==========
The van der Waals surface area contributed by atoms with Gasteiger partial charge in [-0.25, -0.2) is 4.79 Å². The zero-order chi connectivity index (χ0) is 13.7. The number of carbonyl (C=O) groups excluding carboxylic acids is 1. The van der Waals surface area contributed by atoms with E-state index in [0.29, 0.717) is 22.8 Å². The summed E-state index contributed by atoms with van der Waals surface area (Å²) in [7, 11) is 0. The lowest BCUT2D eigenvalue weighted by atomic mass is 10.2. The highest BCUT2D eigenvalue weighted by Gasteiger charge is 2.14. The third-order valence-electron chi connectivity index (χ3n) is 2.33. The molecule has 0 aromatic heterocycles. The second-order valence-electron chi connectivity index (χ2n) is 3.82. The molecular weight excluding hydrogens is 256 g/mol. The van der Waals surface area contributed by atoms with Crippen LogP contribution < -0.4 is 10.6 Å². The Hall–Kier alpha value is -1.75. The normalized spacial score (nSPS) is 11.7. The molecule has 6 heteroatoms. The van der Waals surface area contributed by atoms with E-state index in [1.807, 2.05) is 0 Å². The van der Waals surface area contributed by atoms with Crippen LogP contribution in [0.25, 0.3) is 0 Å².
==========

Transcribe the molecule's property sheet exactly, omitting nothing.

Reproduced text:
The van der Waals surface area contributed by atoms with Gasteiger partial charge in [-0.25, -0.2) is 4.79 Å². The zero-order chi connectivity index (χ0) is 13.7. The number of carbonyl (C=O) groups excluding carboxylic acids is 1. The van der Waals surface area contributed by atoms with E-state index in [0.29, 0.717) is 22.8 Å². The summed E-state index contributed by atoms with van der Waals surface area (Å²) in [7, 11) is 0. The lowest BCUT2D eigenvalue weighted by atomic mass is 10.2. The highest BCUT2D eigenvalue weighted by Gasteiger charge is 2.14. The third-order valence-electron chi connectivity index (χ3n) is 2.33. The molecule has 0 aromatic heterocycles. The second-order valence-electron chi connectivity index (χ2n) is 3.82. The molecular weight excluding hydrogens is 256 g/mol. The van der Waals surface area contributed by atoms with Crippen LogP contribution < -0.4 is 10.6 Å². The Hall–Kier alpha value is -1.75. The normalized spacial score (nSPS) is 11.7. The molecule has 6 heteroatoms. The van der Waals surface area contributed by atoms with E-state index in [1.807, 2.05) is 0 Å². The van der Waals surface area contributed by atoms with Crippen LogP contribution in [0.25, 0.3) is 0 Å².